just not as many mid-market buyers. In fact, we've described there's a
pretty pronounced schism between the once a week buyer and the middle has
now become a laggard buyer. They just don't have the budget or the time to
keep throwing more technology out.

Robert Westervelt: It sounds like you're blaming the people behind these regulations and
not necessarily the vendors responding to them.

Joshua Corman: It's an ecosystem so we're all to blame.

Robert Westervelt: OK.

Joshua Corman: In fact, compliance has done a wonderful thing in such that,
security professionals have created the sin of keeping security as complicated as it
actually is. So every time someone wanted an easy, simple step, a 12-step
process to securing themselves we said it's really hard, it's more
complicated than that. That void has been filled by compliance by other
organizations, by best practices, and we have oversimplified it. So this is
just a normal part of the evolution of the market. We're still pretty
nascent. I'm hoping we don't stay stuck on compliance. The stakes are
higher and the problems bigger than compliance attempts to adjust, so we're
going to be in a retooling year I think. Innovation will continue. There
will be buyers, it just won't go mid-market as quickly or as similarly as
it has in the past.

Robert Westervelt: Before we wrap up I wanted to ask you about measuring compliance.
There have been some studies out there that try to measure the
effectiveness of PCI for example. What's your take on some this.

Joshua Corman: This is one of the reasons that Alex Hutton and I are doing our
Metrics or Bunk talk. It's not that we're anti-science; in fact he's doing
a lot to further metrics to the Verizon Business Report. There are several
people taking statistics out of context, or with limited data, and claiming
victory, with things like compliance that's it working. But really we don't
have enough data to substantiate that it isn't working or it is working and
that was really the seed of the debate between Alex and I and we've become
a lot more aligned in our thinking through the debate. But a lot of those
claims are taking data out of context, putting a happy face on things. I
saw some ridiculous claim that being compliant makes you half less likely
to be breached. I think we need to stop looking at it like with the
available breach data in isolation and instead look at if you actually
break down the required controls, all of them are defeatable. All of them
are trivial defeatable, with pretty free and open tools. You don't have to
be a super ninja hacker black hat. You can just use widely available free
tools to undermine an antivirus to evade IDS, to go through a web app
firewall, which isn't required. And if you look at the data we do have
available, most of these attacks did just that. I think 89% of the breach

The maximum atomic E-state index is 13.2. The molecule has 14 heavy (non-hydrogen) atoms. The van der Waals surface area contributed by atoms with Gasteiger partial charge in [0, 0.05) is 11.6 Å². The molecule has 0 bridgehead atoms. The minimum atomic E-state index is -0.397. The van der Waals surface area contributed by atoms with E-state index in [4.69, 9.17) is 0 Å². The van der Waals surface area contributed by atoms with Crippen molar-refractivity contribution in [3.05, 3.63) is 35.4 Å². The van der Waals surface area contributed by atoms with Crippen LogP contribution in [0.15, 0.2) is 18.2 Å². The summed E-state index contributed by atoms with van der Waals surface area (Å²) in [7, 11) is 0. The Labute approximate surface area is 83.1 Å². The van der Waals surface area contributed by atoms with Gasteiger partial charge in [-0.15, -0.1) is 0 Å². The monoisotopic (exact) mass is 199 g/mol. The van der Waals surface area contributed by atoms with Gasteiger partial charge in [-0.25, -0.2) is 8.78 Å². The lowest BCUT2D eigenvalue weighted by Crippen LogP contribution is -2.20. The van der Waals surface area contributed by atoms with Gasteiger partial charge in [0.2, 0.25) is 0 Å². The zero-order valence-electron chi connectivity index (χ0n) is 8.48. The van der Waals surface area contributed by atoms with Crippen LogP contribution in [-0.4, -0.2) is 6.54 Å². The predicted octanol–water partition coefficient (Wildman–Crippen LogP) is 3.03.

records involve sequel injection, a 10-year-old threat which there are
some countermeasures against and PCI isn't stopping those breaches from
happening.

Antiviruses are at the high-wire mark of required control and yet 94% of
breach records involves custom malware. Not super sexy Stuxnet stuff, just
custom enough to undermine the required control. So we have potentially
people who aren't doing their compliance in a diligent way but more
importantly even if they were we know the conceptual limitations and the
defeatability of many of these low water mark requirements. To me I think
the metrics need to shift from who did and didn't disclose publicly, and
more to what the actual efficacy of the control we're mandating. Do they
work? How well do they hold up against a determined adversary? And we'll
get better as an industry, but at the moment any claims that it's working
or not working, really don't have the data to back it up.

Eric Parizo: Before we wrap up, not completely counters with what Josh is saying.
But we are just launching a brand new security school lesson on
searchsecurity.com featuring Eric Holmquist, a compliance expert and the
topic is how to create a compliance score card for your organization. As
Josh sort of eluded to, there's no black and white way to do it. It's sort
of about finding the compliance metrics that are important to you. But once
you do that there are some interesting ways and strategies to put in place
that can not only measure compliance in a way that executives want to see
so they can see trouble spots and such but also measure programmatically
how the organization is doing in terms of compliance. I won't say that
it's impossible, it can be challenging but if anyone is interested in that
they can check out that lesson. There's some interesting methods there.

Joshua Corman: And a warning about statistics right? They use statistics like a
drunk uses lampposts. More for support than for elimination, so we have a
lot of stats and we have a lot of reports and there's good nuggets and good
data, in all of them. Some of the conclusions are a little less reliable.

Eric Parizo: But like a good lamppost, it can at least point you in the right
direction.

Robert Westervelt: And we'll wrap up with that. Gentlemen, thanks very much. For more
videos and more information during the RSA Conference you can go to
searchsecurity.com/RSA2011. Thanks for watching.